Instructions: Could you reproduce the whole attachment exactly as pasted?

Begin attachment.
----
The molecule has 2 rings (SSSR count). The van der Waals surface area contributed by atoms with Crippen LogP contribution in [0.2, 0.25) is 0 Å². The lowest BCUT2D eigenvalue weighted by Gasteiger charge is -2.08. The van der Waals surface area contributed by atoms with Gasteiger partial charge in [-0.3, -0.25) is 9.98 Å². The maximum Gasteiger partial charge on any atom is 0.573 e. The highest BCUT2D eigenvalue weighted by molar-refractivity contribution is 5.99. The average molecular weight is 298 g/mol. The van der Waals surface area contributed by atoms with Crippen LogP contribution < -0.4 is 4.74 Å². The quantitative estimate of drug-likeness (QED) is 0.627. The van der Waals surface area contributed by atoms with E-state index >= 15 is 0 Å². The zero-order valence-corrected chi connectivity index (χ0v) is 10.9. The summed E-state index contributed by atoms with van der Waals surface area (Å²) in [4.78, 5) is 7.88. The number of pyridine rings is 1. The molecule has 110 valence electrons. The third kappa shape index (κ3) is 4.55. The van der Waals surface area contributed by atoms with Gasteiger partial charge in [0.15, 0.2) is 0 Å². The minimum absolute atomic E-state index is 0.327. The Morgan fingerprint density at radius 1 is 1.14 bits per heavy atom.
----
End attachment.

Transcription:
The molecule has 2 rings (SSSR count). The van der Waals surface area contributed by atoms with Crippen LogP contribution in [0.2, 0.25) is 0 Å². The lowest BCUT2D eigenvalue weighted by Gasteiger charge is -2.08. The van der Waals surface area contributed by atoms with Gasteiger partial charge in [-0.3, -0.25) is 9.98 Å². The maximum Gasteiger partial charge on any atom is 0.573 e. The highest BCUT2D eigenvalue weighted by molar-refractivity contribution is 5.99. The average molecular weight is 298 g/mol. The van der Waals surface area contributed by atoms with Crippen LogP contribution < -0.4 is 4.74 Å². The quantitative estimate of drug-likeness (QED) is 0.627. The van der Waals surface area contributed by atoms with E-state index >= 15 is 0 Å². The zero-order valence-corrected chi connectivity index (χ0v) is 10.9. The summed E-state index contributed by atoms with van der Waals surface area (Å²) in [4.78, 5) is 7.88. The number of pyridine rings is 1. The molecule has 110 valence electrons. The third kappa shape index (κ3) is 4.55. The van der Waals surface area contributed by atoms with Gasteiger partial charge in [0.15, 0.2) is 0 Å². The minimum absolute atomic E-state index is 0.327. The Morgan fingerprint density at radius 1 is 1.14 bits per heavy atom.